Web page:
Whitesnake: Restless Heart- 25 th. Anniversary Edition-2021.

Past Bands:

Coverdale and Page

Vocals, Guitars (acoustic) (1991-1993)

David Coverdale

Vocals (1977-1978, 1999-2002)

Deep Purple

Vocals (1973-1976)

1974BurnVocals (lead)
1974StormbringerVocals
1975Come Taste the BandVocals
(show all)

Fabulosa Brothers

Vocals (1972-1973)

The Government

Vocals (1968-1972)

David Coverdale

David Coverdale’s original vision for Whitesnake was to create a blues-based, melodic hard rock band with soul.[25] He wanted to combine elements of hard rock, R&B and blues with “good commercial hooks”.[333] Coverdale’s earliest influences included The Pretty Things and The Yardbirds, who combined blues and soul with electrified rock, a style Coverdale found more appealing to traditional twelve-bar blues structures. Another major influence on Whitesnake’s sound was The Allman Brothers Band, particularly their first album.[68] Whitesnake’s other early influences include CreamMountain, the Jimi Hendrix ExperienceFleetwood Mac with Peter GreenJeff Beck (particularly the albums Truth and Beck-Ola), Paul Butterfield, and John Mayall & the Bluesbreakers (particularly The Beano Album)[25] As the band began playing and writing together, their sound developed further into what has been described by music critics as their blues rock period, which encompasses roughly the first five Whitesnake studio albums.[25][334] Rolling Stone‘s Richard Bienstock described their early sound as “bloozy, sexed-up pub-rock“.[4] Micky Moody and Neil Murray have felt that Whitesnake didn’t truly find their sound until Ready an’ Willing.[335] Coverdale has seconded this, stating that Ready an’ Willing was the beginning of what Whitesnake should have sounded like from the start.[336]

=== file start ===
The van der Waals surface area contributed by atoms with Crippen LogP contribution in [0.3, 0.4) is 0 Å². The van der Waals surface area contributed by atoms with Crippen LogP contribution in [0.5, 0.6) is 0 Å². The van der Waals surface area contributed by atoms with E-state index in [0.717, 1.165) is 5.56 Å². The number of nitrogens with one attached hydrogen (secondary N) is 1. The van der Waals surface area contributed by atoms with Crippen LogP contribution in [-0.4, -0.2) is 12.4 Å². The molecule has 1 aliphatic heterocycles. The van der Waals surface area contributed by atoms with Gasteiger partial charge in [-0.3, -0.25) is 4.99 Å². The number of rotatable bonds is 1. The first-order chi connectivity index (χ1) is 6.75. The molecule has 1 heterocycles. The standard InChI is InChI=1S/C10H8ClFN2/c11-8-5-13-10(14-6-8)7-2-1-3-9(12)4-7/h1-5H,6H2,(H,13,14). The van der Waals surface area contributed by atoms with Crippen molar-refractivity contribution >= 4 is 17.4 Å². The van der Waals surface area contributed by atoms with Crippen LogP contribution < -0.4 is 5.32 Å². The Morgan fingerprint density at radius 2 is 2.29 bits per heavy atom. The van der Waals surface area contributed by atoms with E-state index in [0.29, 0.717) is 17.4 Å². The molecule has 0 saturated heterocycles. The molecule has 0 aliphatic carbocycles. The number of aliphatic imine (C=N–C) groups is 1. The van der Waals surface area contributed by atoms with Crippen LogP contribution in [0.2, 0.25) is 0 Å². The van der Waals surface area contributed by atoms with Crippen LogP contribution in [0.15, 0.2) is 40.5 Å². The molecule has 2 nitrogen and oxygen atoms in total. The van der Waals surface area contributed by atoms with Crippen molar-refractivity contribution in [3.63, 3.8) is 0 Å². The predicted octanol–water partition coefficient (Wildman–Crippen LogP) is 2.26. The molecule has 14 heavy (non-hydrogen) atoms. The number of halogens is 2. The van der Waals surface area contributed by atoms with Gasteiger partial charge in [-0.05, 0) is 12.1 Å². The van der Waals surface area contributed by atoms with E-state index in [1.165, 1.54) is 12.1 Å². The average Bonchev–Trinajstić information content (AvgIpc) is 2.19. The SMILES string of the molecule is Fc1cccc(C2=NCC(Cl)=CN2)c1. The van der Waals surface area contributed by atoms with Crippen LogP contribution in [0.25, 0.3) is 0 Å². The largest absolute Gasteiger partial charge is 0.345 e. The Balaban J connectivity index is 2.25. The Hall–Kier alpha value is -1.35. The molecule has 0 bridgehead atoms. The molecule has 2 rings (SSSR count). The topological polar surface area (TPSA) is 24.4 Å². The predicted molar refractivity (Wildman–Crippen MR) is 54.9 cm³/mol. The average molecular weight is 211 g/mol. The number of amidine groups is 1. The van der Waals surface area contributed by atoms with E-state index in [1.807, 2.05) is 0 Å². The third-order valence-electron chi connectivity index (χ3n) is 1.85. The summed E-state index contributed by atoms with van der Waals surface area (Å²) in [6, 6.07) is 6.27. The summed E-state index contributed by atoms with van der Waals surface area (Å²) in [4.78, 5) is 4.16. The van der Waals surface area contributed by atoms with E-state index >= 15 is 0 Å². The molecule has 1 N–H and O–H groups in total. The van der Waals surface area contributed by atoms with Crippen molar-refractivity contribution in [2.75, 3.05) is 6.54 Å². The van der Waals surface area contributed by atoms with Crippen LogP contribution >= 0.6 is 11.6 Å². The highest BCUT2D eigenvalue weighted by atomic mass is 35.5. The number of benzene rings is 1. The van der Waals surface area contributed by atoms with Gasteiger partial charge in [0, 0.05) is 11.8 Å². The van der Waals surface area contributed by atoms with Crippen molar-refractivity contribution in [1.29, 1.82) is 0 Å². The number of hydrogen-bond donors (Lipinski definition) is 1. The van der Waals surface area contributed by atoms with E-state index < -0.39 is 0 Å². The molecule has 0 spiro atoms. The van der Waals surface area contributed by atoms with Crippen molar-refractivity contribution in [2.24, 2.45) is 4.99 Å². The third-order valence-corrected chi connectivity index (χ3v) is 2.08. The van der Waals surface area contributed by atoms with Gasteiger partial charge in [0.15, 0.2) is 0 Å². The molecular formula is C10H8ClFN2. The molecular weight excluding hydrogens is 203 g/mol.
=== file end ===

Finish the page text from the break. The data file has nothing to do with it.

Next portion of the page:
Beginning with Slide It In, Whitesnake’s sound developed more into straightforward hard rock. Coverdale later explained that he wanted the band’s blues elements to “rock” more.[25][337] Neil Murray attributed this shift partially to John Kalodner, who began pushing Whitesnake in a heavier, more guitar-based, “American-sounding” direction.[122] John Sykes also played a pivotal role in Whitesnake’s evolution,[126][338] with Murray remarking how Sykes “wanted the band to be more American style”.[339] The band’s eponymous album saw Whitesnake moving towards a sound Coverdale described as “leaner, meaner and more electrifying”.[121] This later period of Whitesnake’s career has been described by music critics as hard rock,[340] heavy metal,[341] and glam metal.[342] Coverdale would later admit that by the late 1980s, Whitesnake had become a “heavy metal comic”, stating: “If people confuse Whitesnake with Mötley Crüe or any of these things, looking at the pictures […] you can undestand why.”[343] Musically though, Coverdale has rejected the notion that Whitesnake were ever a heavy metal band.[344] Since reforming the band in 2003, Coverdale has attempted to combine elements of Whitesnake’s early sound with their later hard rock style on their most recent studio albums.[345] However, music critics have noted that Whitesnake’s style has remained most consistent with their late 1980s output, with Philip Wilding of Classic Rock, in his review for Flesh & Blood, stating: “Those hoping that the new Whitesnake album record will recall Coverdale’s smoky, Lovehunter past should look away now. […] Coverdale understood American radio in the 80s, and that might be why he still writes for it.”[317]